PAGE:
Weekend 218.0 (Monuments out of moments)

(1) Espousing the Marriage to Slowness (WSJ)

This rhythm ricochets through “Collected Poems,” the complete sentence yielding to a sequence of fragments. The grammar impedes the action, performing the “marriage to slowness” that Mr. Gilbert so deeply espouses, and Bartleby transforms into the poet himself: the lone spectator, watching vigilantly, striving to see beyond what he can see.

We think of lifetimes as mostly
the exceptional
and sorrows. Marriage we remember
as the children,
vacations, and emergencies. The
uncommon parts.
But the best is often when nothing
is happening.

(1a) A related quote from The Architecture of Happiness by Alain de Botton

“The fear of forgetting anything precious can trigger in us the wish to raise a structure, like a paperweight to hold down our memories…The desire to remember unites our reasons for building for the living and for the dead. As we put up tombs, markers and mausoleums to memorialise lost loved ones, so do we construct and decorate buildings to help us recall the important but fugitive parts of ourselves. The pictures and chairs in our own homes are the equivalents – scaled for our own day, attuned to the demands of the living – of the giant burial mounds of the Palaeolithic times. Our domestic fittings, too, are memorials to identify.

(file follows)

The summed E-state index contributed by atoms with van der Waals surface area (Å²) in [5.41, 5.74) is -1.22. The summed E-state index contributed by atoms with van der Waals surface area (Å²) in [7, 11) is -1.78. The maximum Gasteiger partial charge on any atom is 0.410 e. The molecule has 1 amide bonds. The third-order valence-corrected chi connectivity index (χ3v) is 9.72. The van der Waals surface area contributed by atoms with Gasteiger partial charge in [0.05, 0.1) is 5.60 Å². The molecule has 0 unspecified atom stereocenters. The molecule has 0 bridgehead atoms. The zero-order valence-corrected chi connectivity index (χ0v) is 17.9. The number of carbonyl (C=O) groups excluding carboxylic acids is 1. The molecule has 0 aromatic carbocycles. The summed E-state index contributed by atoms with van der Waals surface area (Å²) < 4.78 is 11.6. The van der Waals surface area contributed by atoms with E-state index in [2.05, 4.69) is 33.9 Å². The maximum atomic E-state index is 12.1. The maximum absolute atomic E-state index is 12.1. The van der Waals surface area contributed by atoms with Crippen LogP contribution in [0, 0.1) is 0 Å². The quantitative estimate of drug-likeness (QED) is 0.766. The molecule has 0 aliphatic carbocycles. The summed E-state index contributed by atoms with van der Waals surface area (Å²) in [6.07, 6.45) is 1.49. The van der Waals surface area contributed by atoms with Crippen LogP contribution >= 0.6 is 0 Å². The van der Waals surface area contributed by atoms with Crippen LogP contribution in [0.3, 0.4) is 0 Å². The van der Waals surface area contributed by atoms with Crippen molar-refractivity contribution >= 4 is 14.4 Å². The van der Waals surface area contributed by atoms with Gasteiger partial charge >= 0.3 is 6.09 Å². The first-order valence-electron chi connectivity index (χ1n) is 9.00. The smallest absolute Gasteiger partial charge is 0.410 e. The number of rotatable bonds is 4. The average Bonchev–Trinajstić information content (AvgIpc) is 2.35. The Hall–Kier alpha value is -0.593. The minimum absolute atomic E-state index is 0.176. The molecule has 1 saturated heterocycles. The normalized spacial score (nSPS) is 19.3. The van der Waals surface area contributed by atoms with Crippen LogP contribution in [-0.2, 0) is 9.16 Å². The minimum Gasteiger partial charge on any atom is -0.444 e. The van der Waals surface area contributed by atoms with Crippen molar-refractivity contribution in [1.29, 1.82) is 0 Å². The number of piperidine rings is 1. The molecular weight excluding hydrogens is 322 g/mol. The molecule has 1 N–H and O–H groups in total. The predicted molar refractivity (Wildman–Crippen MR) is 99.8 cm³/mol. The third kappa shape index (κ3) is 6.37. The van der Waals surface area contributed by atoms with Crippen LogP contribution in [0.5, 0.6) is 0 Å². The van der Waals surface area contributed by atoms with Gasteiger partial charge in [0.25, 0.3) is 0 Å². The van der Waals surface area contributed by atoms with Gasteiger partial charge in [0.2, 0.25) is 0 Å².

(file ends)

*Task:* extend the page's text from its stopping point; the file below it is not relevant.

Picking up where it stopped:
We may occasionally and guiltily experience the desire to create a home as a wish to vaunt ourselves in front of others. But only if the truest parts of ourselves were egomaniacal would the urge to build be dominated by the need to boast. Instead, at its most genuine, the architectural impulse seems connected to a longing for communication and commemoration, a longing to declare ourselves to the world through the language of objects, colours and bricks: an ambition to let others know who we are – and, in the process, to remind ourselves.”

(2) British Design: A Nostalgic Leap Forward (WSJ)

The style and design sensibility that emerged in the years that followed the 1948 Olympics is what curator Christopher Breward calls “a tempered Modernism”—a movement distinct from its American and European counterparts mainly in its refusal to completely leave the past behind. “If you look at urban planning and industrial design on both sides of the Atlantic and especially in Scandinavia, there’s a real engagement with the brash possibilities of Modernism,” Mr. Breward says. “In Britain, it always gets tempered. It was more decorative, more whimsical, more nostalgic.”

(2a) London cafes: the surprising history of London’s lost coffeehouses (Telegraph)

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